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What is the difference between a misdemeanor and felony?

| Jun 6, 2019 | Criminal Defense |

As is the case in many other states, crimes in Minnesota are classified as either misdemeanors or felonies. Each one of these has different offense classes that fall under its umbrella. The penalties associated with each crime increase the more serious a defendant’s charges are.


These types of offenses are considered to be less serious crimes than felonies. As such, they generally carry with them a jail sentence of no more than one year.

The federal government classifies misdemeanors into three different classes. A Class A is the most serious and a Class C is the least.

Anyone convicted of a Class A offense may be ordered to spend up to a year in jail. A defendant charged with a Class B misdemeanor may be sentenced to up to six months of imprisonment. Individuals convicted of Class C misdemeanors face up to 30 days in jail.

Prosecutors are generally afforded a significant amount of flexibility in punishing these types of offenses.


The most serious type of criminal offense that an individual can be charged with is a felony. A conviction for this crime carries with it a lengthier sentence than a misdemeanor. Felons are also generally incarcerated in a state or federal prison as opposed to a city or county jail.

Federal officials classify felonies into five classes. A Class A felony is the most serious type of offense. Individuals convicted of such a crime can face either the death penalty or be sentenced to life in prison. Anyone convicted of a Class B offense may be ordered to spend 25 plus years in lockup. Class C offenders may be sentenced to between 10 and 25 years, Class D five to 10 and Class E between one and five.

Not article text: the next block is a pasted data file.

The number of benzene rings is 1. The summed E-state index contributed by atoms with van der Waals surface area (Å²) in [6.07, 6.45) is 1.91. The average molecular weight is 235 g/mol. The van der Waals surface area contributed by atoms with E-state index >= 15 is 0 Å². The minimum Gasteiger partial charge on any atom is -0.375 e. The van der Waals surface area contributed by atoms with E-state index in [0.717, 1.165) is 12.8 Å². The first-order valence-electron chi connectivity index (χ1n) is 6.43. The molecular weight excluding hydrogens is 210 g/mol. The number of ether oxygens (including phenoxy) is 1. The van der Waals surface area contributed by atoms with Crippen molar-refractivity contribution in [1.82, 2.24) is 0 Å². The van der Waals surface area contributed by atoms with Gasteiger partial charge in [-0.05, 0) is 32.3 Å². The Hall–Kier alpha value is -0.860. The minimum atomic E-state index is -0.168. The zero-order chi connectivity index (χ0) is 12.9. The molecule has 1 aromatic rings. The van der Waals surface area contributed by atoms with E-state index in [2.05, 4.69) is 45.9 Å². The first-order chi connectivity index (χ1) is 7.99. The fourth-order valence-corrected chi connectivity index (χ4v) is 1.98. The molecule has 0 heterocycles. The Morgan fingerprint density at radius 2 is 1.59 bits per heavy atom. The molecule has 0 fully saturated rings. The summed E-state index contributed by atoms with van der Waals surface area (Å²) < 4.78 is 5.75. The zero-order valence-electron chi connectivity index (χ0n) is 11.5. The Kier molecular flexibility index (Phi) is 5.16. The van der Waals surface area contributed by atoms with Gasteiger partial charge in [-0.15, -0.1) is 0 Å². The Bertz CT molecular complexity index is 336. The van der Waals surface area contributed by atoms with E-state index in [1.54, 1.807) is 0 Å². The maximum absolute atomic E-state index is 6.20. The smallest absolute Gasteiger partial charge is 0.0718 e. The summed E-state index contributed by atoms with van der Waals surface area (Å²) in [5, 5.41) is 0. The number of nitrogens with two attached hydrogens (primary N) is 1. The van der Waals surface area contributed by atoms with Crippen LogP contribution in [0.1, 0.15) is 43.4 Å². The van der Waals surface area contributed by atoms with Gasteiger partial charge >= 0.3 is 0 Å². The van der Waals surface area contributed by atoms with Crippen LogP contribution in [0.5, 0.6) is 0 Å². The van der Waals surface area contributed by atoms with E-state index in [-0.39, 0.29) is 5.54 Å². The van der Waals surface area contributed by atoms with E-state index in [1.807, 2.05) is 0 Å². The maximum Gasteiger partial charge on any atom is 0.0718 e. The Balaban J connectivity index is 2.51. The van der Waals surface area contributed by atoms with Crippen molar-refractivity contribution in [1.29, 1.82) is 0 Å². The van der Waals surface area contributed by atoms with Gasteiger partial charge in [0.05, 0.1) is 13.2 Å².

Criminal offenses that fall under the felony umbrella include burglary, arson, rape, kidnapping and murder.

Defendants in Minneapolis who are convicted of crimes may struggle to retain their current or land future employment as well as driving or professional licenses. They may also be unable to obtain student loans or custody of their kids. Anyone who has been accused of violating the law should consult with a criminal defense attorney to learn what legal options are available to them in their case.